According to the federal government, there have been a total of 23,000 reported cases of missing Nigerians in less than ten years.
Dr Betta Edu, the Minister of Humanitarian Affairs and Poverty Alleviation, delivered this information on Wednesday, attributing the disappearances to the ongoing insurgency in certain areas of the country.
Edu shared these statistics during a stakeholders’ engagement event in Abuja, titled “Where are you now,” which was organized to commemorate the International Day of the Disappeared.
The report on the missing individuals was compiled by the International Committee of the Red Cross (ICRC) and the Nigerian Red Cross Society (NRCS) as a direct consequence of the insurgency in certain parts of the nation.
“Today, over 23,000 persons are still missing.
“However, it is likely that this is just a tip of the iceberg as a more efficient mechanism is needed to improve the reporting and forensically trace cases of missing persons,” she said.
The minister said the issue of missing people had become one of the most critical and long-lasting humanitarian consequences of armed conflicts, and as such called for sober reflections.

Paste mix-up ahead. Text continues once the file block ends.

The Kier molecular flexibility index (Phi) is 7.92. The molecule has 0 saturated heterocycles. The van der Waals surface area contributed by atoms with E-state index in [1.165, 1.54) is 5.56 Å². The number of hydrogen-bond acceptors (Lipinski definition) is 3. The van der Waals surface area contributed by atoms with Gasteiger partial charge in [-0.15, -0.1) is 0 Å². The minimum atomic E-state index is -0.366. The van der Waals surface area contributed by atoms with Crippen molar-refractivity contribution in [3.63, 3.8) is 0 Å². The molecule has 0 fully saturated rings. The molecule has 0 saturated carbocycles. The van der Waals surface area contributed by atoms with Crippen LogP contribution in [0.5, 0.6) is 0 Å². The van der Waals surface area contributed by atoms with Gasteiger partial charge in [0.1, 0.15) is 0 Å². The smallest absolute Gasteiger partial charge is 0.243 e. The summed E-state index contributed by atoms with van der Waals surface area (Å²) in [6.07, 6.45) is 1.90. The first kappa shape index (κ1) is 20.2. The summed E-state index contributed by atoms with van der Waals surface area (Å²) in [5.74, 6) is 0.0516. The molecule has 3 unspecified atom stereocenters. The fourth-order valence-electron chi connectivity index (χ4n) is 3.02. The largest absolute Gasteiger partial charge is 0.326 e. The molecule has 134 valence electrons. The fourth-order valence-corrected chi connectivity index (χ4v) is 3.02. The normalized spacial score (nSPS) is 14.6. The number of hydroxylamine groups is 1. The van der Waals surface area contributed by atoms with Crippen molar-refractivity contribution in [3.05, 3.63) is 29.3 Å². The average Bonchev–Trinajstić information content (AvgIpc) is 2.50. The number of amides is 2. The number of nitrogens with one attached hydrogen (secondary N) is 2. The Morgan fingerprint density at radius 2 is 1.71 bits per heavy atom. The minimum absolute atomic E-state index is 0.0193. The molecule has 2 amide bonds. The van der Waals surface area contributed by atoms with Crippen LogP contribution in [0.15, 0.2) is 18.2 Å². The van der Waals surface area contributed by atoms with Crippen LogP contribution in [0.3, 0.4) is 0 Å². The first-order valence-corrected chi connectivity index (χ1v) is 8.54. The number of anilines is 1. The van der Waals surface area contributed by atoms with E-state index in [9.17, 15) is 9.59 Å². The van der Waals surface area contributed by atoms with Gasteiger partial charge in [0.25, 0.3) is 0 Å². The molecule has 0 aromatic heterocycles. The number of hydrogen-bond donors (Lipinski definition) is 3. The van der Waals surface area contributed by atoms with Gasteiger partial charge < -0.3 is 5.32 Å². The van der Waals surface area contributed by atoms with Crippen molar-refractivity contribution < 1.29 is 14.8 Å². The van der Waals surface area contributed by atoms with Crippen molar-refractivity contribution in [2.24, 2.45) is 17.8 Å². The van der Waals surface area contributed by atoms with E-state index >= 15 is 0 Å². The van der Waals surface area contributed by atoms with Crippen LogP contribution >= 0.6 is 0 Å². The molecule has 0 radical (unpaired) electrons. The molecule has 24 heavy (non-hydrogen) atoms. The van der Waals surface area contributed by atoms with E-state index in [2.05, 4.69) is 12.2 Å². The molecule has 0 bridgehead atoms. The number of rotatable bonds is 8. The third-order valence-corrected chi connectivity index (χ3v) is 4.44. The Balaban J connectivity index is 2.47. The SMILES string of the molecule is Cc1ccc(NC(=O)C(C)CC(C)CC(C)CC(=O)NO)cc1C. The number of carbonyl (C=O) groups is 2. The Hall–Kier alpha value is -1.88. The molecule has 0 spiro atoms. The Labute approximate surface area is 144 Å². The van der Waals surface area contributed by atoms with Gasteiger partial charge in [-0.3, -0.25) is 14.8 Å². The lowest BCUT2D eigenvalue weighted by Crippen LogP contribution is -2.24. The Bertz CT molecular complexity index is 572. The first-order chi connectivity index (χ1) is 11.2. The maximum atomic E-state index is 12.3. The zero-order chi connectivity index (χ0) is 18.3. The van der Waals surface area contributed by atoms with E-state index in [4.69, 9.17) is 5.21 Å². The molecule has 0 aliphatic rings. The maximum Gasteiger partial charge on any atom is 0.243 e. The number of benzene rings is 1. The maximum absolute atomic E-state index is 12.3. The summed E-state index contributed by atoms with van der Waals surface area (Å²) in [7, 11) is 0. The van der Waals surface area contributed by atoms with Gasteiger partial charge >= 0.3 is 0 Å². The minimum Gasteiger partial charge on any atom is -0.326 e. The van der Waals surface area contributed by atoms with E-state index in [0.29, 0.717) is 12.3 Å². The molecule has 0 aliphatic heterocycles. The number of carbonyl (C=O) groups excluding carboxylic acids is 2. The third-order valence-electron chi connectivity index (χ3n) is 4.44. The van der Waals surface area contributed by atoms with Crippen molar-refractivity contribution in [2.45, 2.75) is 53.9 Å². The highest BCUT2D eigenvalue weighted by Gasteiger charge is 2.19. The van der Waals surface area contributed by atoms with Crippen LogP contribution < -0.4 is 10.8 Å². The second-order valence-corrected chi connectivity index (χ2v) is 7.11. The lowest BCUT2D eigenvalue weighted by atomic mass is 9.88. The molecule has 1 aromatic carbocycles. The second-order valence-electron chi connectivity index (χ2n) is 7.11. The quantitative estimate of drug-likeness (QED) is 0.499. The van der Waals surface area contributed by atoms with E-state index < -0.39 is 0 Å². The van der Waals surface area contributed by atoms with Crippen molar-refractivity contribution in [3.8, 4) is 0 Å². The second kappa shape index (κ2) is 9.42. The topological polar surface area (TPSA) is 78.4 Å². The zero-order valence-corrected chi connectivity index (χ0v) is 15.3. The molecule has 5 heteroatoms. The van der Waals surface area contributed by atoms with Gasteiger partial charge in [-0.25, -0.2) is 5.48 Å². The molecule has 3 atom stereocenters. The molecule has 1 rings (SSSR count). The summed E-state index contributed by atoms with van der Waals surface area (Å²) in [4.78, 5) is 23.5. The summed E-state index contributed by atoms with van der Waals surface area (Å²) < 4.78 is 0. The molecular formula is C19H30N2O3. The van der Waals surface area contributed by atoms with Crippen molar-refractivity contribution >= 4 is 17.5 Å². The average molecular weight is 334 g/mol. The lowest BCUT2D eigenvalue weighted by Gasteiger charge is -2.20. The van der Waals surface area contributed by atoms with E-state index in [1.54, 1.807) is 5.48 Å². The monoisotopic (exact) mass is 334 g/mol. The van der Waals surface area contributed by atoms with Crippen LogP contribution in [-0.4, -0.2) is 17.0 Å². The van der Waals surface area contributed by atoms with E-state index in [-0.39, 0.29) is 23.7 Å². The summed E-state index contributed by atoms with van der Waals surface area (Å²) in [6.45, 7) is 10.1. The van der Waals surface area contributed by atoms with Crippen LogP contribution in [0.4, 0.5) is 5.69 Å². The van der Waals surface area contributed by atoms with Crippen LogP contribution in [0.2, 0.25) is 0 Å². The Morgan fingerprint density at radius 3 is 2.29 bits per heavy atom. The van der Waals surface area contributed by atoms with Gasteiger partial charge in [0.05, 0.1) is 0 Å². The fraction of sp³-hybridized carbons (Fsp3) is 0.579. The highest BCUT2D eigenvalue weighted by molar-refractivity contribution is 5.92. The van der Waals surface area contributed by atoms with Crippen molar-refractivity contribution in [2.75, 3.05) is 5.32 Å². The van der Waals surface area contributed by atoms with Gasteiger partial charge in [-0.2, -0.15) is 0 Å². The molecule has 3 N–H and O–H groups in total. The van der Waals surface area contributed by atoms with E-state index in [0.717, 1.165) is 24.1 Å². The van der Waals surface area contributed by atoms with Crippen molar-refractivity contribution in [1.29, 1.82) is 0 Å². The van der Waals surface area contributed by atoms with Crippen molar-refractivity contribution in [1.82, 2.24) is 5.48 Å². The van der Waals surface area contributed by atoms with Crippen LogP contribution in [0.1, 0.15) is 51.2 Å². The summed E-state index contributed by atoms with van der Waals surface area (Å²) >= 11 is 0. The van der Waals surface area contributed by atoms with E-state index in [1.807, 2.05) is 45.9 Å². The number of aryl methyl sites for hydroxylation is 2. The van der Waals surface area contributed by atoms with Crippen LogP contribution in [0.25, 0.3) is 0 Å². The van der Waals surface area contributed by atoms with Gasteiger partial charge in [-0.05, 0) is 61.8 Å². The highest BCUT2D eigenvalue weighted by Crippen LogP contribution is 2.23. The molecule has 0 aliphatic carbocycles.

Edu said that the present administration was committed to curbing the issue, hence the need to facilitate and strengthen the legal frameworks that would substantially address the incidences of disappearance.
On his part, Mr Yann Bonzon, Head of Delegation, ICRC, said that more than 23,000 people, registered by the Family Links Network in Nigeria, never returned home, and remained missing until date.
“The actual number of missing persons is likely to be much higher, with Nigeria having more missing people than any other country on the continent,” Bonzon added